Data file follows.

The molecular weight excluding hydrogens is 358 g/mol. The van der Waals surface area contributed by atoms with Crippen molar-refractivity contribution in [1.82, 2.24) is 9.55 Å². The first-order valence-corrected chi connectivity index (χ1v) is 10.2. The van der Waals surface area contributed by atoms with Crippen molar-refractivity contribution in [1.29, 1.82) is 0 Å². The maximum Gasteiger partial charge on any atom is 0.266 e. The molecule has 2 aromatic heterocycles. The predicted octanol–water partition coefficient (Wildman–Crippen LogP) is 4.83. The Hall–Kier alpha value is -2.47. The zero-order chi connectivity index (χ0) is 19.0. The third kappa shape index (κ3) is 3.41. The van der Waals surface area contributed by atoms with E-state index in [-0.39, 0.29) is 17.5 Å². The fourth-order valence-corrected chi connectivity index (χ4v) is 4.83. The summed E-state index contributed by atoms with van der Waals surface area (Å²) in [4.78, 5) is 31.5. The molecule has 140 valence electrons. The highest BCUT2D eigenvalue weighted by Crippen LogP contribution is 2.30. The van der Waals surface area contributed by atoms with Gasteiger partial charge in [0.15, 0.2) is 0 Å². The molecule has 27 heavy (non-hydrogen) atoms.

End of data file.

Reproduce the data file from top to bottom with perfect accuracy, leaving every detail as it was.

The molecular weight excluding hydrogens is 358 g/mol. The van der Waals surface area contributed by atoms with Crippen molar-refractivity contribution in [1.82, 2.24) is 9.55 Å². The first-order valence-corrected chi connectivity index (χ1v) is 10.2. The van der Waals surface area contributed by atoms with Crippen molar-refractivity contribution in [1.29, 1.82) is 0 Å². The maximum Gasteiger partial charge on any atom is 0.266 e. The molecule has 2 aromatic heterocycles. The predicted octanol–water partition coefficient (Wildman–Crippen LogP) is 4.83. The Hall–Kier alpha value is -2.47. The zero-order chi connectivity index (χ0) is 19.0. The third kappa shape index (κ3) is 3.41. The van der Waals surface area contributed by atoms with E-state index in [-0.39, 0.29) is 17.5 Å². The fourth-order valence-corrected chi connectivity index (χ4v) is 4.83. The summed E-state index contributed by atoms with van der Waals surface area (Å²) in [4.78, 5) is 31.5. The molecule has 140 valence electrons. The highest BCUT2D eigenvalue weighted by Crippen LogP contribution is 2.30. The van der Waals surface area contributed by atoms with Gasteiger partial charge in [0.15, 0.2) is 0 Å². The molecule has 27 heavy (non-hydrogen) atoms.